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New Highway Code rules launch from January 29 and will see a new ‘hierarchy of road users’ policy introduced. The new rule means that delivery drivers in heavy goods vehicles and vans will have the greatest responsibility to minimise the danger on roads.

The new hierarchy of road users is as follows:

  1. Pedestrians
  2. Cyclists
  3. Horse riders
  4. Motorcyclists
  5. Cars/taxis
  6. Vans/minibuses
  7. Large passenger vehicles/heavy goods vehicles

Before the changes, The Highway Code had instructed all road users to be considerate towards each other and applied this principle equally to both pedestrians and drivers.

Another key change in the updated Highway Code, is pedestrian priorities at junctions. At present, road users are only advised to give way to pedestrians who have already started to cross the road in which they wish to turn.

The new rule, H2 of the revised code, means priority will now also be given to pedestrians who are waiting to cross the road.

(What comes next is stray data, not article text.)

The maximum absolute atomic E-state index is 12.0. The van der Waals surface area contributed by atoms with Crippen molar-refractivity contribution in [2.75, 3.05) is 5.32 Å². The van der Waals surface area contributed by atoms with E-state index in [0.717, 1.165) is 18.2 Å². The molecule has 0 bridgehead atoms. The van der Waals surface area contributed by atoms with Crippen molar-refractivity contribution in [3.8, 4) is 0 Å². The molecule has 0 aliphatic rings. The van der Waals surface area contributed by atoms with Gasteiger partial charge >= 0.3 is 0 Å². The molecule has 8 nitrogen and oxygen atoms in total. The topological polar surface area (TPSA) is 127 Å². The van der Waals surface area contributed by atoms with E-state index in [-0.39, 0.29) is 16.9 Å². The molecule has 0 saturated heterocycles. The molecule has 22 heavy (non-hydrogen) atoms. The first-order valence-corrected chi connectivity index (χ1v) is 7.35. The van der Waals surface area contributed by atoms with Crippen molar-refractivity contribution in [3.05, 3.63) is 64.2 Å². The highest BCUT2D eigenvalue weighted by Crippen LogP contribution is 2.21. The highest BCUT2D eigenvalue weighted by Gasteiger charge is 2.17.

Drivers may also be hit with a £200 fine and six points on their driving licence if they use their mobile phones while driving.

To prevent the injuries that occur because of vehicles turning across the paths of cyclists at junctions, the Highway Code now includes rule H3. This rule instructs drivers to not cut across the path of any other road user, including cyclists and horse riders, when turning in or out of a junction.

The guidance also includes where there is a cycle lane at the nearside.

Road users are still expected to stop and wait for a safe gap before beginning their manoeuvre, with drivers also tasked with not turning at junctions if it would cause someone continuing straight ahead to stop or swerve.

Rule 67 of the Highway Code has been revised to now encourage a distance of at least a door’s width or one metre when cycling or riding past a parked car.

Drivers are also being advised to adopt the “Dutch Reach” method when opening the door of a parked vehicle. The “Dutch Reach” method means opening your vehicle door using the hand on the opposite side to the door you are trying to open. For example, if you are in the right-hand seat, you would use your left hand to open the door. By doing this, it forces you to turn your body and your head, which should better enable you to check over your shoulder and in turn, your blind spot.

Click here to read the Highway Code in full.

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